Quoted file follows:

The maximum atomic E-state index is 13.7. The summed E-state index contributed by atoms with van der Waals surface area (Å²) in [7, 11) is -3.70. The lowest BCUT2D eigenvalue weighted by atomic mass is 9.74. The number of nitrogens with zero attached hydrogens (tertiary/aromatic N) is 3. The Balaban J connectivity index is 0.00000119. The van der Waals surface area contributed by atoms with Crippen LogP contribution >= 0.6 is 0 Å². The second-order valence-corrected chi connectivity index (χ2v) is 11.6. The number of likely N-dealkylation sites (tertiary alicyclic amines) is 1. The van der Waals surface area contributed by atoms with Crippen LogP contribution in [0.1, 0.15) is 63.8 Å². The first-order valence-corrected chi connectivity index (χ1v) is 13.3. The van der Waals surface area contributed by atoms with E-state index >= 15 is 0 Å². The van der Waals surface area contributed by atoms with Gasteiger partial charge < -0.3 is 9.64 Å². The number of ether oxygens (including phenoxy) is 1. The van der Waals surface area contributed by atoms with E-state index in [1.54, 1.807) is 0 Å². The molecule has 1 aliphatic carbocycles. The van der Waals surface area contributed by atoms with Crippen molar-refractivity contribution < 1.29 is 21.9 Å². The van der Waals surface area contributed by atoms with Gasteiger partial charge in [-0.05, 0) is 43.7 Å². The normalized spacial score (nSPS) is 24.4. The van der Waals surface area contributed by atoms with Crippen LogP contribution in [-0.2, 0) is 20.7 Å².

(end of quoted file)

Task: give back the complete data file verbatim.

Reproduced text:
The maximum atomic E-state index is 13.7. The summed E-state index contributed by atoms with van der Waals surface area (Å²) in [7, 11) is -3.70. The lowest BCUT2D eigenvalue weighted by atomic mass is 9.74. The number of nitrogens with zero attached hydrogens (tertiary/aromatic N) is 3. The Balaban J connectivity index is 0.00000119. The van der Waals surface area contributed by atoms with Crippen LogP contribution >= 0.6 is 0 Å². The second-order valence-corrected chi connectivity index (χ2v) is 11.6. The number of likely N-dealkylation sites (tertiary alicyclic amines) is 1. The van der Waals surface area contributed by atoms with Crippen LogP contribution in [0.1, 0.15) is 63.8 Å². The first-order valence-corrected chi connectivity index (χ1v) is 13.3. The van der Waals surface area contributed by atoms with E-state index >= 15 is 0 Å². The van der Waals surface area contributed by atoms with Gasteiger partial charge < -0.3 is 9.64 Å². The number of ether oxygens (including phenoxy) is 1. The van der Waals surface area contributed by atoms with E-state index in [1.54, 1.807) is 0 Å². The molecule has 1 aliphatic carbocycles. The van der Waals surface area contributed by atoms with Crippen molar-refractivity contribution < 1.29 is 21.9 Å². The van der Waals surface area contributed by atoms with Gasteiger partial charge in [-0.05, 0) is 43.7 Å². The normalized spacial score (nSPS) is 24.4. The van der Waals surface area contributed by atoms with Crippen LogP contribution in [-0.2, 0) is 20.7 Å².